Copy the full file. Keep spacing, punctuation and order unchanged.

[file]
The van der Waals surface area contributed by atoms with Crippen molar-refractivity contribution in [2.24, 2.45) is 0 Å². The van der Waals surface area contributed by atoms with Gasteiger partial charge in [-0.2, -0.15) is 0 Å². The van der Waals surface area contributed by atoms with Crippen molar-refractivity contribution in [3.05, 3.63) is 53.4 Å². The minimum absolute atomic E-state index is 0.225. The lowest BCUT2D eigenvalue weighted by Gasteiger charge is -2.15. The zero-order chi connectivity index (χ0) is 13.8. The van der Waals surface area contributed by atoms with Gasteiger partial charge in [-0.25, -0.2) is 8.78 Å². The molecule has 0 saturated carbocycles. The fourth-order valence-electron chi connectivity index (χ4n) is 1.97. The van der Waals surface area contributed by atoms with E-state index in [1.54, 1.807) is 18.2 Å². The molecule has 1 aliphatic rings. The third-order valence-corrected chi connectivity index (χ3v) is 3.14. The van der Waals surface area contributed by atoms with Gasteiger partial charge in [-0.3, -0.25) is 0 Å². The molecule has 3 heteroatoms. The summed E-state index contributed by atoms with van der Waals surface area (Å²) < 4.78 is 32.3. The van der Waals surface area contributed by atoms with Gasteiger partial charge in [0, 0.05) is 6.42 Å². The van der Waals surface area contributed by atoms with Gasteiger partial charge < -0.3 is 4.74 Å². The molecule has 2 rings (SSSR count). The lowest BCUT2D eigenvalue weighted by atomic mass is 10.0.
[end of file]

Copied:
The van der Waals surface area contributed by atoms with Crippen molar-refractivity contribution in [2.24, 2.45) is 0 Å². The van der Waals surface area contributed by atoms with Gasteiger partial charge in [-0.2, -0.15) is 0 Å². The van der Waals surface area contributed by atoms with Crippen molar-refractivity contribution in [3.05, 3.63) is 53.4 Å². The minimum absolute atomic E-state index is 0.225. The lowest BCUT2D eigenvalue weighted by Gasteiger charge is -2.15. The zero-order chi connectivity index (χ0) is 13.8. The van der Waals surface area contributed by atoms with Gasteiger partial charge in [-0.25, -0.2) is 8.78 Å². The molecule has 0 saturated carbocycles. The fourth-order valence-electron chi connectivity index (χ4n) is 1.97. The van der Waals surface area contributed by atoms with E-state index in [1.54, 1.807) is 18.2 Å². The molecule has 1 aliphatic rings. The third-order valence-corrected chi connectivity index (χ3v) is 3.14. The van der Waals surface area contributed by atoms with Gasteiger partial charge in [-0.3, -0.25) is 0 Å². The molecule has 3 heteroatoms. The summed E-state index contributed by atoms with van der Waals surface area (Å²) < 4.78 is 32.3. The van der Waals surface area contributed by atoms with Gasteiger partial charge in [0, 0.05) is 6.42 Å². The van der Waals surface area contributed by atoms with Gasteiger partial charge < -0.3 is 4.74 Å². The molecule has 2 rings (SSSR count). The lowest BCUT2D eigenvalue weighted by atomic mass is 10.0.